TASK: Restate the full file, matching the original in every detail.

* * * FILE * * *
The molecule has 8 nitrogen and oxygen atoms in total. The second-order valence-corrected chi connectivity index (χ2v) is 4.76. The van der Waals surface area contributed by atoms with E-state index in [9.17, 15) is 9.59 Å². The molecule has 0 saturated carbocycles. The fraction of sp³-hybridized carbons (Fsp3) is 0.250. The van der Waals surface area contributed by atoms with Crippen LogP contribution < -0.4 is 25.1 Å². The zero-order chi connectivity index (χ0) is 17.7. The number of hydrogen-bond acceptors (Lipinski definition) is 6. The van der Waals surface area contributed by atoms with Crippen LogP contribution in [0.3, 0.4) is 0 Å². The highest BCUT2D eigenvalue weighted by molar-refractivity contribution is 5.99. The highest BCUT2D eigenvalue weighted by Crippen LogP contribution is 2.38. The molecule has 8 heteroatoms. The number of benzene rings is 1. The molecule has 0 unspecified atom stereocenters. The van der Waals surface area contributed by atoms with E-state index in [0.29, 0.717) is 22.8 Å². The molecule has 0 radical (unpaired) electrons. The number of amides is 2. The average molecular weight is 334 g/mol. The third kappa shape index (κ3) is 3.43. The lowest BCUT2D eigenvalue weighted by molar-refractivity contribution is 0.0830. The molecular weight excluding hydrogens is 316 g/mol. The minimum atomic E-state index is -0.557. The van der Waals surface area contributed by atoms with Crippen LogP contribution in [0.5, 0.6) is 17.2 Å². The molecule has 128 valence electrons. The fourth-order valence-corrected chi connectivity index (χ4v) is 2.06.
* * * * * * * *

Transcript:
The molecule has 8 nitrogen and oxygen atoms in total. The second-order valence-corrected chi connectivity index (χ2v) is 4.76. The van der Waals surface area contributed by atoms with E-state index in [9.17, 15) is 9.59 Å². The molecule has 0 saturated carbocycles. The fraction of sp³-hybridized carbons (Fsp3) is 0.250. The van der Waals surface area contributed by atoms with Crippen LogP contribution < -0.4 is 25.1 Å². The zero-order chi connectivity index (χ0) is 17.7. The number of hydrogen-bond acceptors (Lipinski definition) is 6. The van der Waals surface area contributed by atoms with Crippen LogP contribution in [0.3, 0.4) is 0 Å². The highest BCUT2D eigenvalue weighted by molar-refractivity contribution is 5.99. The highest BCUT2D eigenvalue weighted by Crippen LogP contribution is 2.38. The molecule has 8 heteroatoms. The number of benzene rings is 1. The molecule has 0 unspecified atom stereocenters. The van der Waals surface area contributed by atoms with E-state index in [0.29, 0.717) is 22.8 Å². The molecule has 0 radical (unpaired) electrons. The number of amides is 2. The average molecular weight is 334 g/mol. The third kappa shape index (κ3) is 3.43. The lowest BCUT2D eigenvalue weighted by molar-refractivity contribution is 0.0830. The molecular weight excluding hydrogens is 316 g/mol. The minimum atomic E-state index is -0.557. The van der Waals surface area contributed by atoms with Crippen LogP contribution in [0.5, 0.6) is 17.2 Å². The molecule has 128 valence electrons. The fourth-order valence-corrected chi connectivity index (χ4v) is 2.06.